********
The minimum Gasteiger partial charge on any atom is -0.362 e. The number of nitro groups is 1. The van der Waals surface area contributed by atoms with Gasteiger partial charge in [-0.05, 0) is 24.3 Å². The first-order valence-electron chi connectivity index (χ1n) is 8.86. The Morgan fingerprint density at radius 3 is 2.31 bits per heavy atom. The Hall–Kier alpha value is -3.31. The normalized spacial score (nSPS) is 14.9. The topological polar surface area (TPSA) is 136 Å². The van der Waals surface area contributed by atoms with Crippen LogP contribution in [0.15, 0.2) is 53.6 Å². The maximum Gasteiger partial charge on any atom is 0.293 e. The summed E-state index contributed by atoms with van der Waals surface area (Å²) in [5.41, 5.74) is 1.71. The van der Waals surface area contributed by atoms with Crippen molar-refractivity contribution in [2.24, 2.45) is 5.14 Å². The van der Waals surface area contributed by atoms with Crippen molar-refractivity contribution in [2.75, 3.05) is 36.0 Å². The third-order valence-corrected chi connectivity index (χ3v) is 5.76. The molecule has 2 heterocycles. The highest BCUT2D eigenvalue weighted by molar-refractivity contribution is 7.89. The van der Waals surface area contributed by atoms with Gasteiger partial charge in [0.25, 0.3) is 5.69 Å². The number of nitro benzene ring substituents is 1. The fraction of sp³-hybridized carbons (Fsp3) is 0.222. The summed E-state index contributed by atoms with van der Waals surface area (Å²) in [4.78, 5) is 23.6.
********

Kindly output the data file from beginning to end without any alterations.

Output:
The minimum Gasteiger partial charge on any atom is -0.362 e. The number of nitro groups is 1. The van der Waals surface area contributed by atoms with Gasteiger partial charge in [-0.05, 0) is 24.3 Å². The first-order valence-electron chi connectivity index (χ1n) is 8.86. The Morgan fingerprint density at radius 3 is 2.31 bits per heavy atom. The Hall–Kier alpha value is -3.31. The normalized spacial score (nSPS) is 14.9. The topological polar surface area (TPSA) is 136 Å². The van der Waals surface area contributed by atoms with Crippen LogP contribution in [0.15, 0.2) is 53.6 Å². The maximum Gasteiger partial charge on any atom is 0.293 e. The summed E-state index contributed by atoms with van der Waals surface area (Å²) in [5.41, 5.74) is 1.71. The van der Waals surface area contributed by atoms with Crippen molar-refractivity contribution in [2.24, 2.45) is 5.14 Å². The van der Waals surface area contributed by atoms with Crippen molar-refractivity contribution in [2.75, 3.05) is 36.0 Å². The third-order valence-corrected chi connectivity index (χ3v) is 5.76. The molecule has 2 heterocycles. The highest BCUT2D eigenvalue weighted by molar-refractivity contribution is 7.89. The van der Waals surface area contributed by atoms with Gasteiger partial charge in [0.25, 0.3) is 5.69 Å². The number of nitro benzene ring substituents is 1. The fraction of sp³-hybridized carbons (Fsp3) is 0.222. The summed E-state index contributed by atoms with van der Waals surface area (Å²) in [4.78, 5) is 23.6.